Book IV: I-XXXIII
Translated by A. S. Kline © Copyright 2017 All Rights Reserved
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- Book IV:I The origins of Aelius Sejanus.
- Book IV:II Sejanus builds his forces.
- Book IV:III Sejanus and Livilla (Claudia Livia Julia)
- Book IV:IV Tiberius reviews the state of the military.
- Book IV:V The allocation of Roman forces in AD23.
- Book IV:VI The management of public affairs in AD23.
- Book IV:VII Drusus disapproves of Sejanus.
- Book IV:VIII Drusus murdered by poisoning.
- Book IV:IX The funeral of Drusus.
- Book IV:X A rumour concerning Drusus’ death.
- Book IV:XI Tacitus rejects the oral tradition.
- Book IV:XII Sejanus works to discredit Agrippina.
- Book IV:XIII Tiberius conducts state business.
- Book IV:XIV Religious asylum, and expulsion of the actors from Italy.
- Book IV:XV The trial of Lucilius Capito.
- Book IV:XVI The appointment of the Flamen of Jupiter (Flamen Dialis)
- Book IV:XVII Tensions regarding the possible succession.
- Book IV:XVIII Sejanus attacks Gaius Silius and Titius Sabinus.
- Book IV:XIX Silius and his wife Sosia Galla condemned.
- Book IV:XX Sosia exiled.
- Book IV:XXI Charges against Calpurnius Piso and Cassius Severus.
- Book IV:XXII Plautius Silvanus murders his wife Apronia.
- Book IV:XXIII The situation in North Africa.
- Book IV:XXIV Dolabella moves against Tacfarinas.
- Book IV:XXV The death of Tacfarinas.
- Book IV:XXVI Dolabella denied triumphal insignia.
- Book IV:XXVII A slave revolt
- Book IV:XXVIII A son accuses his father
- Book IV:XXIX Tiberius relentless.
- Book IV:XXX Tiberius supports the informers.
- Book IV:XXXI The contrasting sides of Tiberius’ nature.
- Book IV:XXXII Not all history is filled with glorious events.
- Book IV:XXXIII Modern and ancient times.
The consulate of Gaius Asinius and Gaius Antistius seemed destined, for Tiberius, to deliver a ninth year of public order and domestic prosperity (since he counted the death of Germanicus amongst his blessings) when fate brought sudden turbulence, revealing him as a tyrant or at least a force for tyranny. The origin and cause were to be found in Aelius Sejanus, prefect of the praetorian guard, whose influence I have mentioned before: now I will speak of his beginnings, character, and the criminal actions by which he set out to gain power.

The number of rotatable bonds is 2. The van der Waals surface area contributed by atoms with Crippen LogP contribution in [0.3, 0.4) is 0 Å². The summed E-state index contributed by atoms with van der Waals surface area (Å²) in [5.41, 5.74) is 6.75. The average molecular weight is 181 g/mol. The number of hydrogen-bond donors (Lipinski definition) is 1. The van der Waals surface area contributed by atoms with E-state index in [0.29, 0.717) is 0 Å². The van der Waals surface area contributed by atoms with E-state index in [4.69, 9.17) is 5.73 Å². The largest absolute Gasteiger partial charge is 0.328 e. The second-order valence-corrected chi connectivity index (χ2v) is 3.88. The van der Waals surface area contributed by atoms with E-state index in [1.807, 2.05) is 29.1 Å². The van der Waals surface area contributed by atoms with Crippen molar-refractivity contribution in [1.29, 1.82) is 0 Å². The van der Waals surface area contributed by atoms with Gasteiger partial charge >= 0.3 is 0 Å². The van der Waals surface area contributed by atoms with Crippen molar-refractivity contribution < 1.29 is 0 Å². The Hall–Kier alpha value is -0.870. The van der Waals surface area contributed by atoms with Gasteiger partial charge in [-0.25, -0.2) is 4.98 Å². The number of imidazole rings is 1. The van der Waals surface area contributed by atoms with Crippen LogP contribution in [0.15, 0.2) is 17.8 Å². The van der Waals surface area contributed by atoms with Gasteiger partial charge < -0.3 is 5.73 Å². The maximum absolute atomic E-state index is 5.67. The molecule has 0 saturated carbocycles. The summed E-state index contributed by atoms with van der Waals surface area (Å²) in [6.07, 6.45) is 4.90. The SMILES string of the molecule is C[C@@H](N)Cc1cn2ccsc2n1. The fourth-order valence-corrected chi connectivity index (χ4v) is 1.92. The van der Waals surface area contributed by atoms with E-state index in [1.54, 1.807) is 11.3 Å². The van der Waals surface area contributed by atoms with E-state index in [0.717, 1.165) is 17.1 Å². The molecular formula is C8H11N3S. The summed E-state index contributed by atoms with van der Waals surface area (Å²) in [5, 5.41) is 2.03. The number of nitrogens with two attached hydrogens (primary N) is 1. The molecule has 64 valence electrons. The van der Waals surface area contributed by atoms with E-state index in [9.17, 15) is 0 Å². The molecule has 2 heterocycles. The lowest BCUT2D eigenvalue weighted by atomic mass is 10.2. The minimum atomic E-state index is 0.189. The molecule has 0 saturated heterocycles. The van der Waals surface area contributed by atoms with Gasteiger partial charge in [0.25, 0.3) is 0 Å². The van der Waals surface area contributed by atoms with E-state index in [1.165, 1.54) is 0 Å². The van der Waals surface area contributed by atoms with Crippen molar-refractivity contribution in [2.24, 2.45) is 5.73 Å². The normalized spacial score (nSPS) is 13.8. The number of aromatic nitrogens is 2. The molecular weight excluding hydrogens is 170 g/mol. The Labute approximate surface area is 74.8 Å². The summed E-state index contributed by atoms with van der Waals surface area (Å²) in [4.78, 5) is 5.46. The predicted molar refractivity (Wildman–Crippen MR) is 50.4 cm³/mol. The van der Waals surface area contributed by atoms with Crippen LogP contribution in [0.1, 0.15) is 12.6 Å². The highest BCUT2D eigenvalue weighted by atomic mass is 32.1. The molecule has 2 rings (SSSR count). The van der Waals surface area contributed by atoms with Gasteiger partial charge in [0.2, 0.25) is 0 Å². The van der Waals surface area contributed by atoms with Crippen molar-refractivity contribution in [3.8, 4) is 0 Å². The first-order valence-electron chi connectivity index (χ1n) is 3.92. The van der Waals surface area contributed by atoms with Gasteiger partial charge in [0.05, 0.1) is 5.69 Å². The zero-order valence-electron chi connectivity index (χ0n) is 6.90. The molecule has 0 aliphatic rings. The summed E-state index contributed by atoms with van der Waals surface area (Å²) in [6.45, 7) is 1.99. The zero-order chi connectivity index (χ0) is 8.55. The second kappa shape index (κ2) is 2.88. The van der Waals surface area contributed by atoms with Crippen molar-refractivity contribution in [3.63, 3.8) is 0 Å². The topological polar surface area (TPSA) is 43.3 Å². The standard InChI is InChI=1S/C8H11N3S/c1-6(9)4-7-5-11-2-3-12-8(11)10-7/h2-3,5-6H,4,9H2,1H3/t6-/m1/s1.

Born at Volsinii (Bolsena), his father being Seius Strabo, a Roman knight, Sejanus was in early youth a follower of Gaius Caesar, grandson of the divine Augustus, and was rumoured to have sold his virtue to that wealthy lover of excess Apicius. He soon captured Tiberius, by his various arts, such that the man who was an enigma to others proved open and unreserved with Sejanus alone, yet it was achieved not so much by his own ingenuity (since he was ultimately defeated by those very arts) than by divine anger against the Roman State, to whose corresponding misfortune he rose and fell.
Physically he could endure hard work, mentally he was audacious; hiding his role, to incriminate others; at once fawning and insolent; a figure outwardly modest, within possessed by the desire for absolute power, which sometimes prompted him to bribery and excess, but more often to an effort and vigilance no less harmful for being adapted so often to the winning of a throne.
Sejanus added to the prefect’s power, which was previously constrained, by gathering in one encampment the cohorts dispersed throughout Rome, so that they might receive their orders simultaneously, and gain confidence from their numbers, strength, and visibility, while generating fear in others. He justified this by claiming that troops when dispersed became unruly; that if an emergency occurred help was more effective when they were concentrated; and that discipline could be maintained if their camp was at some distance from the city’s attractions.